This is the first post in a series covering various Sysinternals tools – today we will look at TCPView.
What is TCPView?
If you are familiar with the netstat command you can consider TCPView as a graphical version TCPView displays both IPv4 and IPv6 TCP/UDP connections on your system alongside the process which owns them. This can be valuable when trying to understand which processes connections are tied to, whether for troubleshooting or documenting/security.
What information does it present and how do I use it?
The following columns are available –
- PID (Process ID)
- Local Address
- Local Port
- Remote Address
- Remote Port
- Sent Packets
- Sent Bytes
- Received Packets
- Received Bytes
The interface by default will automatically refresh every second however this can be changed to 2 seconds, 5 seconds or paused completely. On a busy system it may be easier to pause the automatic refresh and use ‘manual’ mode by pressing F5 to perform a refresh on demand.
New connections between refreshes are highlighted in green while those connections that have been removed are highlighted in red. Connections which have switched between states are highlighted in yellow.
Name resolution is performed by default when launching the program. This means both the IP address and port will be resolved to their DNS and friendly names. As an example, if you have a connection using SSH and resolve is enabled the interface will show the port as ‘SSH’ however if you turn off resolution it will just show the port number of 22. This can be toggled via the Options menu ‘Resolve Addresses’, using the key combination CTRL+R or by clicking on the ‘A’ symbol in the toolbar.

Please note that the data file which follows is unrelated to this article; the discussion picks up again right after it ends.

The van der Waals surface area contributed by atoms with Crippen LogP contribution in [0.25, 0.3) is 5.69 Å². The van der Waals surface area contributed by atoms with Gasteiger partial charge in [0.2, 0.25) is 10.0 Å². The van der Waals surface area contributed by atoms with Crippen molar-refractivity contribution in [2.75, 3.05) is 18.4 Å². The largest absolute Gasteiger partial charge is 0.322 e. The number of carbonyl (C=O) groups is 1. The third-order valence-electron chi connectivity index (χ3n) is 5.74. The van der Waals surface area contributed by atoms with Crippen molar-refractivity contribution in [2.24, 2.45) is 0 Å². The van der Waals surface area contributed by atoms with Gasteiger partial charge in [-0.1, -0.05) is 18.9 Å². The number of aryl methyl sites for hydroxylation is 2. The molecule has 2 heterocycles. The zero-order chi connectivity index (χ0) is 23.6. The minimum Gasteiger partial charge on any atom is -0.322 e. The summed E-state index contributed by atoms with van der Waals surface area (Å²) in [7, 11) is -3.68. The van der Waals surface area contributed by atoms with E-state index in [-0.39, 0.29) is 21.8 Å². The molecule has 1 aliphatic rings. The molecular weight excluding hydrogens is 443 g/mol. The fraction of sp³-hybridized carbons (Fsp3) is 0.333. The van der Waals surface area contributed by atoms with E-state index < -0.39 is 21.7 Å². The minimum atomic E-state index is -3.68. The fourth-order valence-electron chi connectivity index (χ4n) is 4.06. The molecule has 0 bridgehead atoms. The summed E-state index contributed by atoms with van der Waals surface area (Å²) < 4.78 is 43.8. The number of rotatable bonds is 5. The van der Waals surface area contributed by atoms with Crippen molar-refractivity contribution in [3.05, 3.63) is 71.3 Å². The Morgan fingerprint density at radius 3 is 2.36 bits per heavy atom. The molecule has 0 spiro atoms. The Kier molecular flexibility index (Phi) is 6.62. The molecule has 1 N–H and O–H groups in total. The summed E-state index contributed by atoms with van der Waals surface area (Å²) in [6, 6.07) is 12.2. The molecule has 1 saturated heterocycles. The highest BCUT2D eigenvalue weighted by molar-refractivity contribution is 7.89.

By default all connection types are shown however you may wish to only show those which are connected. This can be achieved by clicking the toolbar button which looks like a pipe or using the key combination CTRL+U. If you change this option the interface will refresh itself.
The interface results can be saved by clicking on the save icon on the toolbar, the key combination CTRL+S or via the File menu options. The text file format is tab delimited ASCII text so it’s nice and easy to import this into Microsoft Excel to review the data outside of the Sysinternals tool. If you only want to ‘save’/copy the data from a single connection you can click on it and just use CTRL+C then paste into Notepad, example below with resolution enabled and disabled.
RDCMan.exe 5740 TCP ab.localdomain 63445 172.16.2.9 ms-wbt-server ESTABLISHED 365 18,615
RDCMan.exe 5740 TCP 192.168.2.2 63445 172.16.2.9 3389 ESTABLISHED 382 19,482
If you so desire you can force a connection to be closed by either right-clicking on the relevant connection and selecting ‘Close Connection’ or via the File menu option. Please be careful with this option, as you can ‘shift’ select multiple connections and close them all without any dialog confirmations it can be easy to break something! You can also end the process associated with a connection, again use this with caution – thankfully a confirmation dialog is presented when attempting to do this.
Whois information is available for any fully qualified names in the connections list. The tool will attempt to perform a whois and present this data in a popup window. You can access this data by either right-clicking on the connection of interest and selecting the ‘Whois…’ option or via the File menu option.
Below we have a number of screenshots showing the interface, process properties and whois windows.